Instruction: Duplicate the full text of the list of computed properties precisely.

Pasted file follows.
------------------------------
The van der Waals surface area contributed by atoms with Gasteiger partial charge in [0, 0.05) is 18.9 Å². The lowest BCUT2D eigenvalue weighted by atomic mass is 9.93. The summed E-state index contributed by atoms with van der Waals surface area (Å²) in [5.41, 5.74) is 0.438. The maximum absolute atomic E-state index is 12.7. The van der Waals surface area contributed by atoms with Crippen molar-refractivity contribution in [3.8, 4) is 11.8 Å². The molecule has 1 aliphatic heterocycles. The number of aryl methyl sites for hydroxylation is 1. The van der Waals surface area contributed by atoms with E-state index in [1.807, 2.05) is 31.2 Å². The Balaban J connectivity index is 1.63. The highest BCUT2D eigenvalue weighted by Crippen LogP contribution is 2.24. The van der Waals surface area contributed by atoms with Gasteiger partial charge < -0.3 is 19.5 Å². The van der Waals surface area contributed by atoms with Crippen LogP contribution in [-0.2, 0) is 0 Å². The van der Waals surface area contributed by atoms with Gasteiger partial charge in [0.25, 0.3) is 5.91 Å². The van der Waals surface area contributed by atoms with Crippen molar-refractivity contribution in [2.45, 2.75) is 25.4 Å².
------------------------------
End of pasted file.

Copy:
The van der Waals surface area contributed by atoms with Gasteiger partial charge in [0, 0.05) is 18.9 Å². The lowest BCUT2D eigenvalue weighted by atomic mass is 9.93. The summed E-state index contributed by atoms with van der Waals surface area (Å²) in [5.41, 5.74) is 0.438. The maximum absolute atomic E-state index is 12.7. The van der Waals surface area contributed by atoms with Crippen molar-refractivity contribution in [3.8, 4) is 11.8 Å². The molecule has 1 aliphatic heterocycles. The number of aryl methyl sites for hydroxylation is 1. The van der Waals surface area contributed by atoms with E-state index in [1.807, 2.05) is 31.2 Å². The Balaban J connectivity index is 1.63. The highest BCUT2D eigenvalue weighted by Crippen LogP contribution is 2.24. The van der Waals surface area contributed by atoms with Gasteiger partial charge < -0.3 is 19.5 Å². The van der Waals surface area contributed by atoms with Crippen LogP contribution in [-0.2, 0) is 0 Å². The van der Waals surface area contributed by atoms with Gasteiger partial charge in [0.25, 0.3) is 5.91 Å². The van der Waals surface area contributed by atoms with Crippen molar-refractivity contribution in [2.45, 2.75) is 25.4 Å².